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Heat Transfer Calculation in Lab Furnace

  1. Jan 15, 2010 #1
    Greetings All,

    I am a PhD student in a physical chemistry department. Our research group would like to build our own high termperature ovens for preparing samples. Nothing fancy, just a controled rise in temperature to a given setpoint, hold it there for a designated amount of time and the cool down. The controllers that will do this are inexpensive and also the relays and thermocouples...that is not a problem. The question is about heat transfer and power.

    We will be using Kantahl resistance heating wire. It is serviceable to 1350°C and we have a 230V, 16 Amp service to the normal labortory outlet. The question is how much power input to heating chamber should we design to reach temperature "X" in a heating chamber of volume "Y". The volume we have in mind is about 2700 Cubic Centimeters (15cm X 15cm X 12cm). This can all be calculated through the heat transfer equaitons and knowing the R factor of the insulation, surface area...etc.
    Does anyone know of some softwear that can simplify this process?

    Thank You,
  2. jcsd
  3. Jan 15, 2010 #2
  4. Jan 15, 2010 #3
    I will admit that I am not an electrician. That is why I work closely with the department electrician and he advises me as to what is safe with our system. Also I get advice form the technical support department at the heating element and insulation manufactures.

    The way I usually work it is to design the furnace around the experiments I want to run. Then make a CAD drawing and send my idea to the heating element company to see if there elements will perform in this configuration. If they suggest changes then I change the design with their suggestion in mind. But they are not furnace builders and do not tell me how much power and insulation I will need to reach a certain temperature and what the surface temperature of the furnace shell will be when the heating chamber is at temperature “X”. That I have to figure out for myself.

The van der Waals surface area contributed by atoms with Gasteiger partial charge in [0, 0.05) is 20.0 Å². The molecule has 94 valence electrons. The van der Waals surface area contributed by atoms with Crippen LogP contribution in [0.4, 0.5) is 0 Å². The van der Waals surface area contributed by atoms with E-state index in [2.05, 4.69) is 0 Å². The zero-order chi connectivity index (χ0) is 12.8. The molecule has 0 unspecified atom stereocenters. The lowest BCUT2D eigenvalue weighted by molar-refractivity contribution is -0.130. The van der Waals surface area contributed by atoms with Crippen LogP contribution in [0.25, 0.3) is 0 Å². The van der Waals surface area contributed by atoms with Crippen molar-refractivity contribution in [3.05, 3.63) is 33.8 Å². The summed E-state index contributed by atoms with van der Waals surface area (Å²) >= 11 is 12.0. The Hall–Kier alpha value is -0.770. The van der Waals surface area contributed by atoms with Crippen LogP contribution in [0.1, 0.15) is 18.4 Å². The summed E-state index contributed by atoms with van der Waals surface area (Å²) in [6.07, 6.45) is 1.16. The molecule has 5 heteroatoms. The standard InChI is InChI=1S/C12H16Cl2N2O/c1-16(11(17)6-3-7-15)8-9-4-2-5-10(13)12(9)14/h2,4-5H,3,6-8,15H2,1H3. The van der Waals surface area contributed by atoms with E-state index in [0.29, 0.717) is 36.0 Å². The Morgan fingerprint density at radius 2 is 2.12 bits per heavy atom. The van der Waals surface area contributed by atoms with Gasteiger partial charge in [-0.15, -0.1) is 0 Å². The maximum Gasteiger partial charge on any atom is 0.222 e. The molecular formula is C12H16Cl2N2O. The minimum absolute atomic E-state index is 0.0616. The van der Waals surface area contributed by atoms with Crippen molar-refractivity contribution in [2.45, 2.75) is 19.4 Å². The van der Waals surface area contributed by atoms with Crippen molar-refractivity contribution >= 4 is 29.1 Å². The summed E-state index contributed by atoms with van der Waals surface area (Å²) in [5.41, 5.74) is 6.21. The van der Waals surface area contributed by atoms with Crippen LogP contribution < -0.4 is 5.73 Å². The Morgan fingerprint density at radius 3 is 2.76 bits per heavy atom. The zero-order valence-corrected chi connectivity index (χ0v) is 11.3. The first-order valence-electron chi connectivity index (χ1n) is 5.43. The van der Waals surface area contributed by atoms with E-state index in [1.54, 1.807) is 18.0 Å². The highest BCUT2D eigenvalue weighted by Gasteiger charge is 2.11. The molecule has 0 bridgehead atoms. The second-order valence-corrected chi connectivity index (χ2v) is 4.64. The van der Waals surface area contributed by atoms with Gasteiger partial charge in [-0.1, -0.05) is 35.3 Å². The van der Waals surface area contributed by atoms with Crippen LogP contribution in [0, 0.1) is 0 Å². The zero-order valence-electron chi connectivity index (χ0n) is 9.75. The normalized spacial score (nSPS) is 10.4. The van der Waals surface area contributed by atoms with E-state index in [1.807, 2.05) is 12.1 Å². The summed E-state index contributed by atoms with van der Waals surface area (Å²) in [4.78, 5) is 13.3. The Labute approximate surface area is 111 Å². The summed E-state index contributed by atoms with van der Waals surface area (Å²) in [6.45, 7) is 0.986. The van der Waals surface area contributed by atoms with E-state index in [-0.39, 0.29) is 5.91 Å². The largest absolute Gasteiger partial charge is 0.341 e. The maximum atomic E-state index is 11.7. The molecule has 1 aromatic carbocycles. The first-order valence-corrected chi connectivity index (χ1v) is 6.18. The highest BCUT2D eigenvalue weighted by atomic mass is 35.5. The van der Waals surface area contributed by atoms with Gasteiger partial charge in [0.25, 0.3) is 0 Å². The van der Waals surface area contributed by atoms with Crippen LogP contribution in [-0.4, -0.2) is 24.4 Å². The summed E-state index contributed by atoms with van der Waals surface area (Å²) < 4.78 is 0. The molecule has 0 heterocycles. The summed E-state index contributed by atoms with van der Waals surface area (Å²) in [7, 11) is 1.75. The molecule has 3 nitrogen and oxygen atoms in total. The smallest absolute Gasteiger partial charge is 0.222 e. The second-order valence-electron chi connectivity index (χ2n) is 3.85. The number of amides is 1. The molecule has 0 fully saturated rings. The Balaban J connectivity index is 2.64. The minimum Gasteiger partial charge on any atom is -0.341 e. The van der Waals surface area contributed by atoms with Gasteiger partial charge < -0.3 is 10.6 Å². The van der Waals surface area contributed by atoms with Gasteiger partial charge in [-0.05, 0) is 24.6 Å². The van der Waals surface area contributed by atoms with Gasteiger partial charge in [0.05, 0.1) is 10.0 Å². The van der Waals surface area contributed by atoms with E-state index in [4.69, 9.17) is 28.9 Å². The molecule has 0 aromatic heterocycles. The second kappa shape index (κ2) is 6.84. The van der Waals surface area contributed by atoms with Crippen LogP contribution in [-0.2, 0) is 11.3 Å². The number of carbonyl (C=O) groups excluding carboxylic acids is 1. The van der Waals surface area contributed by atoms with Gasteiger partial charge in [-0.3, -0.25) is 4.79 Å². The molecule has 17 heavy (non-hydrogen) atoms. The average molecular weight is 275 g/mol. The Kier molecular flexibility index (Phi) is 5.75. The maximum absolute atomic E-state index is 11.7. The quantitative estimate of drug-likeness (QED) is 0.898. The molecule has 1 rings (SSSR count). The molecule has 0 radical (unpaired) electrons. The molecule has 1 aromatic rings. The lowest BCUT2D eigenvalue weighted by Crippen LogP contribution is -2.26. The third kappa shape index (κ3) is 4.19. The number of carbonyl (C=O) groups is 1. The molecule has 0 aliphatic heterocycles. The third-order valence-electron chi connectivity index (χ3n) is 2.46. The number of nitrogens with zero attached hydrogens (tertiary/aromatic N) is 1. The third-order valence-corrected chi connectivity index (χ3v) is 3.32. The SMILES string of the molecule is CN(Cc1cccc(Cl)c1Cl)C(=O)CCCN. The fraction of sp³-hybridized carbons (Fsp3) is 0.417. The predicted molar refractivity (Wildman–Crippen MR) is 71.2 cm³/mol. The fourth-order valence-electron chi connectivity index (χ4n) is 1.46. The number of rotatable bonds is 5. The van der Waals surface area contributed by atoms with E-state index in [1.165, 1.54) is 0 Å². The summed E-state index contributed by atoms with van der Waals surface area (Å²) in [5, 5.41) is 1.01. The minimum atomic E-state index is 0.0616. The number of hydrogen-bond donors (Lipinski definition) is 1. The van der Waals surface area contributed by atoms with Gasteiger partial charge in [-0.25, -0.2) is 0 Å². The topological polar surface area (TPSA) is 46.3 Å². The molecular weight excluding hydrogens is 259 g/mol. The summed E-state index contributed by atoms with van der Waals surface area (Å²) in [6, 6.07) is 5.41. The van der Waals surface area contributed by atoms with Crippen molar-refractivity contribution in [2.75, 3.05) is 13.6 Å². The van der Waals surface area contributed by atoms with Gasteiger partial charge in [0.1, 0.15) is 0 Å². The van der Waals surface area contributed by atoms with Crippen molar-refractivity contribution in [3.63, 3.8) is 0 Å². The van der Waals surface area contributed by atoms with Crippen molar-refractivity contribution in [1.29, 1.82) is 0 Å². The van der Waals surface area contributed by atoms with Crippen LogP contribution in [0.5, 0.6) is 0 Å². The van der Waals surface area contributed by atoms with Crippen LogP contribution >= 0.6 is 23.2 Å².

So I have the safety issues well covered with technical advice from the manufactures and also by our electrician. Also, my actual training is as a machinist. I did not start studying science until I was 27.

    One may ask “Why go through all this trouble…there are furnace companies that will sell you one.” Sure there are companies that will sell me one…as long as you have the money to pay for it, they can supply it. But you have to have the money to pay their price. High temperature furnaces are something that our research group does not have in the budget.

    Also, most people would be surprised at how inexpensive the parts are that go into making a furnace compared with the finished product. For instance, the temperature control system (controller, thermocouple and solid state relay) can be put together for under 200 dollars. But you have to buy the parts separately and put it together yourself.

    Next year I hope to be done with my PhD and I intend to open my own lab. I already talked to the technology transfer office about what I intend to produce there and after considering my proposal they are have indicated that they are willing to support the venture. The ability to not only build my own equipment but also fix it myself if it needs repair will be a tremendous business advantage.

    But back to the original problem of this post…
    I am not sure how to calculate how much power I need to maintain a certain temperature with a given amount of insulation. I already built two furnaces but I think I have designed them with more power than was necessary. This is not especially bad but by designing it to use less power I can save space in the heating chamber and on heating element costs.

    Any suggestions as to where I can find additional information… webpages, softwear or other resources … to better refine my design would be very helpful.

    Thank you,
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